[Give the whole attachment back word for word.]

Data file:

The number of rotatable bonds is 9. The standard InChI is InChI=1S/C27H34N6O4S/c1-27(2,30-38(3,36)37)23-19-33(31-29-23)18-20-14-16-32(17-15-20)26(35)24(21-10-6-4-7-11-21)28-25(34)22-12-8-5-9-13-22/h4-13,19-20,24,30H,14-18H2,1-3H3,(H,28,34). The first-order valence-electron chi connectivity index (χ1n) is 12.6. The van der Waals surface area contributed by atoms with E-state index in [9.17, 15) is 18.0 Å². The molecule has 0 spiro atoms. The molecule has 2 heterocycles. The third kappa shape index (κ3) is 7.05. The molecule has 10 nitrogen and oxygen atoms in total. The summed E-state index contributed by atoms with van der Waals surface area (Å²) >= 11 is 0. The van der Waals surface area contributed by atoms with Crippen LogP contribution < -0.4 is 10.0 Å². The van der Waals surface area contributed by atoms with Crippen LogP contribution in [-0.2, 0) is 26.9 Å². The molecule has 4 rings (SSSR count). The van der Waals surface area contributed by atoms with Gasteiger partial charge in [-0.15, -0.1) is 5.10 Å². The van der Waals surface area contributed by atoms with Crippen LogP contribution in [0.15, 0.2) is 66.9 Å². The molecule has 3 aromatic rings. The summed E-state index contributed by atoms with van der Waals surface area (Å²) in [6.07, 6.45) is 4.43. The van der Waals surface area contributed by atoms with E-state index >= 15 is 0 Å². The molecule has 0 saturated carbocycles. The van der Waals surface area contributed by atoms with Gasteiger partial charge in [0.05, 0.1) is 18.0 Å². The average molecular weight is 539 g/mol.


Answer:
The number of rotatable bonds is 9. The standard InChI is InChI=1S/C27H34N6O4S/c1-27(2,30-38(3,36)37)23-19-33(31-29-23)18-20-14-16-32(17-15-20)26(35)24(21-10-6-4-7-11-21)28-25(34)22-12-8-5-9-13-22/h4-13,19-20,24,30H,14-18H2,1-3H3,(H,28,34). The first-order valence-electron chi connectivity index (χ1n) is 12.6. The van der Waals surface area contributed by atoms with E-state index in [9.17, 15) is 18.0 Å². The molecule has 0 spiro atoms. The molecule has 2 heterocycles. The third kappa shape index (κ3) is 7.05. The molecule has 10 nitrogen and oxygen atoms in total. The summed E-state index contributed by atoms with van der Waals surface area (Å²) >= 11 is 0. The van der Waals surface area contributed by atoms with Crippen LogP contribution < -0.4 is 10.0 Å². The van der Waals surface area contributed by atoms with Crippen LogP contribution in [-0.2, 0) is 26.9 Å². The molecule has 4 rings (SSSR count). The van der Waals surface area contributed by atoms with Gasteiger partial charge in [-0.15, -0.1) is 5.10 Å². The van der Waals surface area contributed by atoms with Crippen LogP contribution in [0.15, 0.2) is 66.9 Å². The molecule has 3 aromatic rings. The summed E-state index contributed by atoms with van der Waals surface area (Å²) in [6.07, 6.45) is 4.43. The van der Waals surface area contributed by atoms with E-state index >= 15 is 0 Å². The molecule has 0 saturated carbocycles. The van der Waals surface area contributed by atoms with Gasteiger partial charge in [0.05, 0.1) is 18.0 Å². The average molecular weight is 539 g/mol.